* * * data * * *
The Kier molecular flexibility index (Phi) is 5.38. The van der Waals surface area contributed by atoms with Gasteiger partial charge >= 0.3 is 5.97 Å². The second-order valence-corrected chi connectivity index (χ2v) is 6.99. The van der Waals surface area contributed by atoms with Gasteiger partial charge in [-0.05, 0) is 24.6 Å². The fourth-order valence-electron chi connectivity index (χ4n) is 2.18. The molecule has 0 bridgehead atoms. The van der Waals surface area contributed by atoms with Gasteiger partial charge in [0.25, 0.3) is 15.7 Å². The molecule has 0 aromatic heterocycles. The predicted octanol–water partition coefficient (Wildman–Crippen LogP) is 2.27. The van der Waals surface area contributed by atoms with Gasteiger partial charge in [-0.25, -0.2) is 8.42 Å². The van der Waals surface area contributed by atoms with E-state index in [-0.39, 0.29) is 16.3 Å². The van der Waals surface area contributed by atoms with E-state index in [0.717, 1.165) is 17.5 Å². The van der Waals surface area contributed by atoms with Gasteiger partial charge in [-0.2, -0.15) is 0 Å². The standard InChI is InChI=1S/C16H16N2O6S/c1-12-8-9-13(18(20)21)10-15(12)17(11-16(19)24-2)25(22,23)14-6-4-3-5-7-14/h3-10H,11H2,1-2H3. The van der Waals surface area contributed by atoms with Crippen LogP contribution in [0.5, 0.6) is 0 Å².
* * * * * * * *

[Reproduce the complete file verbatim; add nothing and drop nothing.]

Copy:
The Kier molecular flexibility index (Phi) is 5.38. The van der Waals surface area contributed by atoms with Gasteiger partial charge >= 0.3 is 5.97 Å². The second-order valence-corrected chi connectivity index (χ2v) is 6.99. The van der Waals surface area contributed by atoms with Gasteiger partial charge in [-0.05, 0) is 24.6 Å². The fourth-order valence-electron chi connectivity index (χ4n) is 2.18. The molecule has 0 bridgehead atoms. The van der Waals surface area contributed by atoms with Gasteiger partial charge in [0.25, 0.3) is 15.7 Å². The molecule has 0 aromatic heterocycles. The predicted octanol–water partition coefficient (Wildman–Crippen LogP) is 2.27. The van der Waals surface area contributed by atoms with Gasteiger partial charge in [-0.25, -0.2) is 8.42 Å². The van der Waals surface area contributed by atoms with E-state index in [-0.39, 0.29) is 16.3 Å². The van der Waals surface area contributed by atoms with E-state index in [0.717, 1.165) is 17.5 Å². The van der Waals surface area contributed by atoms with Gasteiger partial charge in [-0.2, -0.15) is 0 Å². The standard InChI is InChI=1S/C16H16N2O6S/c1-12-8-9-13(18(20)21)10-15(12)17(11-16(19)24-2)25(22,23)14-6-4-3-5-7-14/h3-10H,11H2,1-2H3. The van der Waals surface area contributed by atoms with Crippen LogP contribution in [0.5, 0.6) is 0 Å².